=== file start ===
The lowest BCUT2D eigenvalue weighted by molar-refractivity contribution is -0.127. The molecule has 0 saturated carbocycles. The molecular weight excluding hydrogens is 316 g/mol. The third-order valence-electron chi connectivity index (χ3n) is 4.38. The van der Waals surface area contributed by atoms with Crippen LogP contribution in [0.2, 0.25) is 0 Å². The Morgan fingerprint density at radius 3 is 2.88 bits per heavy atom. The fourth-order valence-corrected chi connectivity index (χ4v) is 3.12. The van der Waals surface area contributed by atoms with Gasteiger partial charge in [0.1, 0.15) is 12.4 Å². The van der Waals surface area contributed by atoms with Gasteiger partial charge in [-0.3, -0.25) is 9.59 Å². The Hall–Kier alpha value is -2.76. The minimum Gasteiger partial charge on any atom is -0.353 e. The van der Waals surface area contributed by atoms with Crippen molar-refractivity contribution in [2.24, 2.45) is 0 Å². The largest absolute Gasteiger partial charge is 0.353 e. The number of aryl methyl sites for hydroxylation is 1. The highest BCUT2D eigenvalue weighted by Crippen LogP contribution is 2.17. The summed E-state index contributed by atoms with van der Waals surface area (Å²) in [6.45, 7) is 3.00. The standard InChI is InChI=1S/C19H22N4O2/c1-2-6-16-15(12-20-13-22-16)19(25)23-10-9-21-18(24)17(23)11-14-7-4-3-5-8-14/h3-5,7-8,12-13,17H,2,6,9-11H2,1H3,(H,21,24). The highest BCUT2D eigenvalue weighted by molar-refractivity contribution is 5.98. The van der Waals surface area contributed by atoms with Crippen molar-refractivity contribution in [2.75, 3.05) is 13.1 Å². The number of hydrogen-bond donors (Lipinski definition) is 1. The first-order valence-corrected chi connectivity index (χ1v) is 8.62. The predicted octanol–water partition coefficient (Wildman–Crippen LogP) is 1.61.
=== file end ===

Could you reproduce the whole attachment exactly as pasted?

The lowest BCUT2D eigenvalue weighted by molar-refractivity contribution is -0.127. The molecule has 0 saturated carbocycles. The molecular weight excluding hydrogens is 316 g/mol. The third-order valence-electron chi connectivity index (χ3n) is 4.38. The van der Waals surface area contributed by atoms with Crippen LogP contribution in [0.2, 0.25) is 0 Å². The Morgan fingerprint density at radius 3 is 2.88 bits per heavy atom. The fourth-order valence-corrected chi connectivity index (χ4v) is 3.12. The van der Waals surface area contributed by atoms with Gasteiger partial charge in [0.1, 0.15) is 12.4 Å². The van der Waals surface area contributed by atoms with Gasteiger partial charge in [-0.3, -0.25) is 9.59 Å². The Hall–Kier alpha value is -2.76. The minimum Gasteiger partial charge on any atom is -0.353 e. The van der Waals surface area contributed by atoms with Crippen molar-refractivity contribution in [2.24, 2.45) is 0 Å². The largest absolute Gasteiger partial charge is 0.353 e. The number of aryl methyl sites for hydroxylation is 1. The highest BCUT2D eigenvalue weighted by Crippen LogP contribution is 2.17. The summed E-state index contributed by atoms with van der Waals surface area (Å²) in [6.45, 7) is 3.00. The standard InChI is InChI=1S/C19H22N4O2/c1-2-6-16-15(12-20-13-22-16)19(25)23-10-9-21-18(24)17(23)11-14-7-4-3-5-8-14/h3-5,7-8,12-13,17H,2,6,9-11H2,1H3,(H,21,24). The highest BCUT2D eigenvalue weighted by molar-refractivity contribution is 5.98. The van der Waals surface area contributed by atoms with Crippen molar-refractivity contribution in [2.75, 3.05) is 13.1 Å². The number of hydrogen-bond donors (Lipinski definition) is 1. The first-order valence-corrected chi connectivity index (χ1v) is 8.62. The predicted octanol–water partition coefficient (Wildman–Crippen LogP) is 1.61.